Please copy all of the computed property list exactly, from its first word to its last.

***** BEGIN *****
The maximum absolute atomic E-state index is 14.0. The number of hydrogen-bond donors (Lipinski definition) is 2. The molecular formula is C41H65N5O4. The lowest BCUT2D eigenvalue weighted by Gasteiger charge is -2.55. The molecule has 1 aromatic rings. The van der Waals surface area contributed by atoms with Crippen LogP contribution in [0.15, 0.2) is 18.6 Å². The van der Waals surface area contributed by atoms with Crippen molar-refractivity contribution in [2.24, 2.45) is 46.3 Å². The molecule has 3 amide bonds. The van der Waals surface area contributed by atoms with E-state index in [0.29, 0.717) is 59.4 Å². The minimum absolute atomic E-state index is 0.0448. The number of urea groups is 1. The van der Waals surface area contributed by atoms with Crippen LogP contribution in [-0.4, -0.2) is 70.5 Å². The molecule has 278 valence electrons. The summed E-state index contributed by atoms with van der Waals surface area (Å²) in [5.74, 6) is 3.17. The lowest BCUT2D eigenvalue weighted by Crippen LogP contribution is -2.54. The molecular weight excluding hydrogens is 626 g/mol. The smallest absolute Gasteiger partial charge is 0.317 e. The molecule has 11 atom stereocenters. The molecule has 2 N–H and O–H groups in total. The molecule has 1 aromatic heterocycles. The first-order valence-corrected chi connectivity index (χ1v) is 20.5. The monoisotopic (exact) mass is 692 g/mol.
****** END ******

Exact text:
The maximum absolute atomic E-state index is 14.0. The number of hydrogen-bond donors (Lipinski definition) is 2. The molecular formula is C41H65N5O4. The lowest BCUT2D eigenvalue weighted by Gasteiger charge is -2.55. The molecule has 1 aromatic rings. The van der Waals surface area contributed by atoms with Crippen LogP contribution in [0.15, 0.2) is 18.6 Å². The van der Waals surface area contributed by atoms with Crippen molar-refractivity contribution in [2.24, 2.45) is 46.3 Å². The molecule has 3 amide bonds. The van der Waals surface area contributed by atoms with E-state index in [0.29, 0.717) is 59.4 Å². The minimum absolute atomic E-state index is 0.0448. The number of urea groups is 1. The van der Waals surface area contributed by atoms with Crippen LogP contribution in [-0.4, -0.2) is 70.5 Å². The molecule has 278 valence electrons. The summed E-state index contributed by atoms with van der Waals surface area (Å²) in [5.74, 6) is 3.17. The lowest BCUT2D eigenvalue weighted by Crippen LogP contribution is -2.54. The molecular weight excluding hydrogens is 626 g/mol. The smallest absolute Gasteiger partial charge is 0.317 e. The molecule has 11 atom stereocenters. The molecule has 2 N–H and O–H groups in total. The molecule has 1 aromatic heterocycles. The first-order valence-corrected chi connectivity index (χ1v) is 20.5. The monoisotopic (exact) mass is 692 g/mol.